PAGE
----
glycolysis

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glycolysis

 [gli-kol´ĭ-sis]
the anaerobic enzymatic conversion of glucose to lactate or pyruvate, resulting in energy stored in the form of ATP, as occurs in muscle. adj., adj glycolyt´ic.

gly·col·y·sis

(glī-kol'i-sis),
The energy-yielding conversion of d-glucose to lactic acid (instead of pyruvate oxidation products) in various tissues, notably muscle, when sufficient oxygen is not available (as in an emergency situation); because molecular oxygen is not consumed in the process, this is frequently referred to as "anaerobic glycolysis" Compare: Embden-Meyerhof-Parnas pathway.
Synonym(s): glucolysis
[glyco- + G. lysis, a loosening]

glycolysis

/gly·col·y·sis/ (gli-kol´ĭ-sis) the anaerobic enzymatic conversion of glucose to the simpler compounds lactate or pyruvate, resulting in energy stored in the form of ATP, as occurs in muscle.glycolyt´ic

glycolysis

(glī-kŏl′ə-sĭs)
n.
A metabolic process that occurs in nearly all living cells in which glucose is converted in a series of steps to pyruvic acid and during which energy is released in the form of ATP.

gly′co·lyt′ic adj.

glycolysis

[glīkol′isis]
Etymology: Gk, glykys + lysis, loosening
a series of enzymatically catalyzed reactions by which glucose and other sugars are broken down to yield lactic acid (anaerobic glycolysis) or pyruvic acid (aerobic glycolysis). The breakdown releases energy in the form of adenosine triphosphate (ATP). Also called Embden-Meyerhof pathway. See also citric acid cycle, lactic acid.
enlarge picture
Aerobic glycolysis

gly·col·y·sis

(glī-kol'i-sis)
The energy-yielding conversion of d-glucose to lactic acid (instead of pyruvate oxidation products) in various tissues, notably muscle, when sufficient oxygen is not available; given that molecular oxygen is not consumed in the process, this is frequently referred to as "anaerobic glycolysis."
[glyco- + G. lysis, a loosening]

glycolysis

The breakdown of glucose or other sugars under the influence of enzymes, with the formation of lactic acid or pyruvic acid and the release of energy in the form of adenosine triphosphate (ATP). The complex biochemical sequence by which glucose-6-phosphate is converted to pyruvate and ATP.
Glycolysisclick for a larger image
Fig. 177 Glycolysis . The individual steps of glycolysis.

glycolysis

‘sugar-splitting’, the first stage of CELLULAR RESPIRATION, occurring with or without the presence of oxygen, in which glucose is converted to two molecules of pyruvic acid. See Fig. 177 . See also AEROBIC RESPIRATION.

Glycolysis

The pathway in which a cell breaks down glucose into energy.

glycolysis

a catabolic pathway that breaks down glucose 6-phosphate, derived from glucose or glycogen, and in the process generates energy which leads to production of ATP. In aerobic conditions, pyruvate is the end-product. In conditions when oxygen cannot be utilized anaerobic glycolysis involves the additional step of reducing pyruvate to lactate. See also aerobic exercise, anaerobic exercise.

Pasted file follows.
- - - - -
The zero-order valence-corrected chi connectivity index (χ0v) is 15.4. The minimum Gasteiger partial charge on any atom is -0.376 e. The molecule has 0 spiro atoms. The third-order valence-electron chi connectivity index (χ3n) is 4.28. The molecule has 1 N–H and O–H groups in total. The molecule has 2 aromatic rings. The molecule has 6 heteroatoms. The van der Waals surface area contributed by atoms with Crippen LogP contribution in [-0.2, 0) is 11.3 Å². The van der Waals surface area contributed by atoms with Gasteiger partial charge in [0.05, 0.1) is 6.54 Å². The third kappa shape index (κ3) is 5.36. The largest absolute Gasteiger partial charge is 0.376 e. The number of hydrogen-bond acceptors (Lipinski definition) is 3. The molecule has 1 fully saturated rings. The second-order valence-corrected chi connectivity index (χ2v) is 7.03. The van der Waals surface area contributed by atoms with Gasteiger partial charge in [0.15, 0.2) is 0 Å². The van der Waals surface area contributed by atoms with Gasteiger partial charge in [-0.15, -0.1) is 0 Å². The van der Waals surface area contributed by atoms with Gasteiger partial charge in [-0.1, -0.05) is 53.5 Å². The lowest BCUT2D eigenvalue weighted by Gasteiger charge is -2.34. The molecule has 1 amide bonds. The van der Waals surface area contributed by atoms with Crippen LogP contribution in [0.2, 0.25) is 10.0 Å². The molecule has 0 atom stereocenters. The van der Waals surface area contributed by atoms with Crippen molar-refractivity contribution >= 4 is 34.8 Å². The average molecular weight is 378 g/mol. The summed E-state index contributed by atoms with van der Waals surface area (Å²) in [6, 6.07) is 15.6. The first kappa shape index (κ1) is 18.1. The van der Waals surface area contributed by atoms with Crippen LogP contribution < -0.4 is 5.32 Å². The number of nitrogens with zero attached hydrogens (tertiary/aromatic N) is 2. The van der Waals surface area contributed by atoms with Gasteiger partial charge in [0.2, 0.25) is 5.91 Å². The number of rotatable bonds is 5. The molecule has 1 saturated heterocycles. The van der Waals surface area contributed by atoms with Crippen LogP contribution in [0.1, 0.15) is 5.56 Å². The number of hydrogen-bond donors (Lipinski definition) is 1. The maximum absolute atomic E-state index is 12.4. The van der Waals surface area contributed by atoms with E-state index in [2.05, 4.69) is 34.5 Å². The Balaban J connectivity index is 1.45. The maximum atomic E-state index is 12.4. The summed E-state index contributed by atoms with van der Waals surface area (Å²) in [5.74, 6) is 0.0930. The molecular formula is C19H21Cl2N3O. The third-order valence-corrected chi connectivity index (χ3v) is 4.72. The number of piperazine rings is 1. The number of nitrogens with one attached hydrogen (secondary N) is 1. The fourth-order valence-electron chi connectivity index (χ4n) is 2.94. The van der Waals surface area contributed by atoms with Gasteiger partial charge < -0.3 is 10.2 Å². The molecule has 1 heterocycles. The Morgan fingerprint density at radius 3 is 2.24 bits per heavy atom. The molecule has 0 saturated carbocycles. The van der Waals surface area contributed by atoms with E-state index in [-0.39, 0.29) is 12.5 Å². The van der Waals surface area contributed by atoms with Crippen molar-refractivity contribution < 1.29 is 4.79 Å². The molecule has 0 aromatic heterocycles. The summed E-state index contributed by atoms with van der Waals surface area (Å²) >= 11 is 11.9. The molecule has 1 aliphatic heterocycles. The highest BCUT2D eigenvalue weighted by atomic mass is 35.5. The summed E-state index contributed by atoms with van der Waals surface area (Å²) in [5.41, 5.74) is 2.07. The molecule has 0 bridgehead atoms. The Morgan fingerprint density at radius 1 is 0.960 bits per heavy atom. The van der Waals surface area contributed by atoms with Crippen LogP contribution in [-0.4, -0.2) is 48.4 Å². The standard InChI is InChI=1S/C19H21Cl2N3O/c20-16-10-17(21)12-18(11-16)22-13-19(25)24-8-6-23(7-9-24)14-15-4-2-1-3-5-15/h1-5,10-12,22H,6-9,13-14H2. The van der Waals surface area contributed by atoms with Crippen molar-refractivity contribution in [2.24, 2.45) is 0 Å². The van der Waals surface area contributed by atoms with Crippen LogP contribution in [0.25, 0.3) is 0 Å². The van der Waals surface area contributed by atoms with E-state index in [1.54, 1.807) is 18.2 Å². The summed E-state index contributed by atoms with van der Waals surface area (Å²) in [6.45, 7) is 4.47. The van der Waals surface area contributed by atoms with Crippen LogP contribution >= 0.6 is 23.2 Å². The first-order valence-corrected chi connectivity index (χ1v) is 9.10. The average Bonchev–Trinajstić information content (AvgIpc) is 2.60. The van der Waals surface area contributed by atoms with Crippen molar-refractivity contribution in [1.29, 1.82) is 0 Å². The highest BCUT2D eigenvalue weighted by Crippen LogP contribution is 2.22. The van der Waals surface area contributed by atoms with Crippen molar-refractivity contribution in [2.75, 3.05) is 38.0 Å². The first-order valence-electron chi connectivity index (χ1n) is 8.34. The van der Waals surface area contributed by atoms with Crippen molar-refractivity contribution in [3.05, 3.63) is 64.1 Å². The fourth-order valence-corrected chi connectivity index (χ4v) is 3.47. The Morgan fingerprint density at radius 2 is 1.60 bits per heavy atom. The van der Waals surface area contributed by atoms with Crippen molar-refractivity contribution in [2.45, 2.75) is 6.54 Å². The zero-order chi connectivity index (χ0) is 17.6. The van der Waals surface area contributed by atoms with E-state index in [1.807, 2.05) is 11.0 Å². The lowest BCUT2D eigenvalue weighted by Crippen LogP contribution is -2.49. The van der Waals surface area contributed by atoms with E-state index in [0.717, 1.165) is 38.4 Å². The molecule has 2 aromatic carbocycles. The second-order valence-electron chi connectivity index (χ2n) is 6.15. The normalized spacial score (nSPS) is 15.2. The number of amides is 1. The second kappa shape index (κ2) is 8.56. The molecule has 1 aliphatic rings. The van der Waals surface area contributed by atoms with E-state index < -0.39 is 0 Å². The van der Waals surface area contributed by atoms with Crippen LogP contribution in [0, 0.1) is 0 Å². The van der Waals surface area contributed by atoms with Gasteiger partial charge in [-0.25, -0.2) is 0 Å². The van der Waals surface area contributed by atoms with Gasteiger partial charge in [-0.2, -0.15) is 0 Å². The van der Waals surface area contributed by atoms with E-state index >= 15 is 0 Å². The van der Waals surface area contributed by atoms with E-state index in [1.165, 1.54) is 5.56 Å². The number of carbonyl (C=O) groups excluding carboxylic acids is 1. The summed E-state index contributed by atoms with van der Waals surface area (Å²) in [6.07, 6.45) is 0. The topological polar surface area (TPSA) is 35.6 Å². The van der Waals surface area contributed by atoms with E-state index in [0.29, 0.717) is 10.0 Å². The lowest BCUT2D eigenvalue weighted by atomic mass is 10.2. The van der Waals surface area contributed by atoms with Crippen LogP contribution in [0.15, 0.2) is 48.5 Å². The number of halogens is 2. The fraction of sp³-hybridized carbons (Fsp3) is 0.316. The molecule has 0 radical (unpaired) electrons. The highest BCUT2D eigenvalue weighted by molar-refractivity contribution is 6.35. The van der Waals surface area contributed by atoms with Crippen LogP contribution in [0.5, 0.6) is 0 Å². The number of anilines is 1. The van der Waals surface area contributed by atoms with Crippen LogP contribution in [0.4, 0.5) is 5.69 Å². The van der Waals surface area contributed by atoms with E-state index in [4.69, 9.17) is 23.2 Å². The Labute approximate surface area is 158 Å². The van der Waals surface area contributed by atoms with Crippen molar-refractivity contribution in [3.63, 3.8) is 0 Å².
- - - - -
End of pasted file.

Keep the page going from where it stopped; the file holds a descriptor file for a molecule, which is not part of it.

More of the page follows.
glycolysis

anaerobic conversion of muscle glucose into lactic acid

gly·col·y·sis

(glī-kol'i-sis)
The energy-yielding conversion of glucose to lactic acid in various tissues, notably muscle, when sufficient oxygen is not available.
[glyco- + G. lysis, a loosening]

glycolysis (glīkol´isis),

n 1. the oxidation of glucose or glycogen by cytoplasmic enzymes of the Embden-Meyerhof pathway to pyruvate and lactate.
2. a series of enzymatically catalyzed reactions occurring within cells, by which glucose and other sugars are broken down to yield lactic acid or pyruvic acid, releasing energy in the form of adenosine triphosphate.

glycolysis

the enzymatic conversion of glucose to lactate or pyruvate, resulting in chemical bond energy stored in the form of ATP, as occurs in all tissues.
References in periodicals archive ?
Once inside, it is processed by the glycolytic pathway with the generation of 2 ATP.
Cancerous cells have almost totally inactivated the TCA (oxygen-requiring) cycle and rely almost entirely on the glycolytic pathway for energy (ATP) production.
With the glycolytic pathway blocked, other pathways may also metabolize phosphorylated sugars.
Increase in the activity of phosphorylase throughout the exposure period suggests the increased oxidation of glucose was through glycolytic pathway.
It is therefore sensible to postulate that the elevation of buffering capacity following bicarbonate intake can be also used in practice in youth athletes to increase training intensity and swimming performance in competition at distances from 50 to 200 m in which energy production relies to a significant extent on the glycolytic pathway within working muscle cells (Cairns, 2006; McNaughton, 1992).
The acanthocephalan parasite, Pallisentis nagpurensis is mainly an aneorobic parasite, it gains energy through glycolytic pathway and involves in anaerobic generation of ATP.
The fourth pipeline technology is a research program to identify a key inhibitor of an enzyme in the glycolytic pathway for cancer cells.
It was established to design and develop novel inhibitors of lactate dehydrogenase (LDH), an important enzyme in the glycolytic pathway of Plasmodium falcipurum.
A further 14 papers are specialist articles discussing lateral gene transfer and the nature of the domains, nanoarchaeota, mechanisms of rearrangement and change in Sulfolobus genomes, plasmids, possible role of integration mechanisms in genome evolution, genetic properties of Sulfolobus acidocaldarius and relate Archaea, transcriptional regulation in Haloarchaea, translational mechanisms and protein synthesis, glycolytic pathways of Archaea, metabolism of inorganic sulfur compounds in Archaea, methylation of metalloids by methanoarchaea, and other topics.